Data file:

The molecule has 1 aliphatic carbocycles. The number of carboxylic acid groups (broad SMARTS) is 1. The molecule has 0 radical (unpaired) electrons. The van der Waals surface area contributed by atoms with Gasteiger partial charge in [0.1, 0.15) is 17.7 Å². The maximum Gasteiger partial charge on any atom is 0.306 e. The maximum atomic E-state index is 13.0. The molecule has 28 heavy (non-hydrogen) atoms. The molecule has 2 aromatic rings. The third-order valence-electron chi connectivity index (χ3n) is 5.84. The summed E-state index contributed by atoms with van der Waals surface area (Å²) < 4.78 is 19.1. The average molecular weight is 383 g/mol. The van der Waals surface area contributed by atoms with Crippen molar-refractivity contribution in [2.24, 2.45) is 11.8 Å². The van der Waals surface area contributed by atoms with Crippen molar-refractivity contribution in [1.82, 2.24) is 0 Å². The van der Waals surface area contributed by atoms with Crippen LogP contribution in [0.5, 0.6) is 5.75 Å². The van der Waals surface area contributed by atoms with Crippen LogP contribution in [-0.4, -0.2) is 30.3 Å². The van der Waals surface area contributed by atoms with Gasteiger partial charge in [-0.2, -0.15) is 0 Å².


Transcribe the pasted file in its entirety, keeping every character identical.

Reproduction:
The molecule has 1 aliphatic carbocycles. The number of carboxylic acid groups (broad SMARTS) is 1. The molecule has 0 radical (unpaired) electrons. The van der Waals surface area contributed by atoms with Gasteiger partial charge in [0.1, 0.15) is 17.7 Å². The maximum Gasteiger partial charge on any atom is 0.306 e. The maximum atomic E-state index is 13.0. The molecule has 28 heavy (non-hydrogen) atoms. The molecule has 2 aromatic rings. The third-order valence-electron chi connectivity index (χ3n) is 5.84. The summed E-state index contributed by atoms with van der Waals surface area (Å²) < 4.78 is 19.1. The average molecular weight is 383 g/mol. The van der Waals surface area contributed by atoms with Crippen molar-refractivity contribution in [2.24, 2.45) is 11.8 Å². The van der Waals surface area contributed by atoms with Crippen molar-refractivity contribution in [1.82, 2.24) is 0 Å². The van der Waals surface area contributed by atoms with Crippen LogP contribution in [0.5, 0.6) is 5.75 Å². The van der Waals surface area contributed by atoms with Crippen LogP contribution in [-0.4, -0.2) is 30.3 Å². The van der Waals surface area contributed by atoms with Gasteiger partial charge in [-0.2, -0.15) is 0 Å².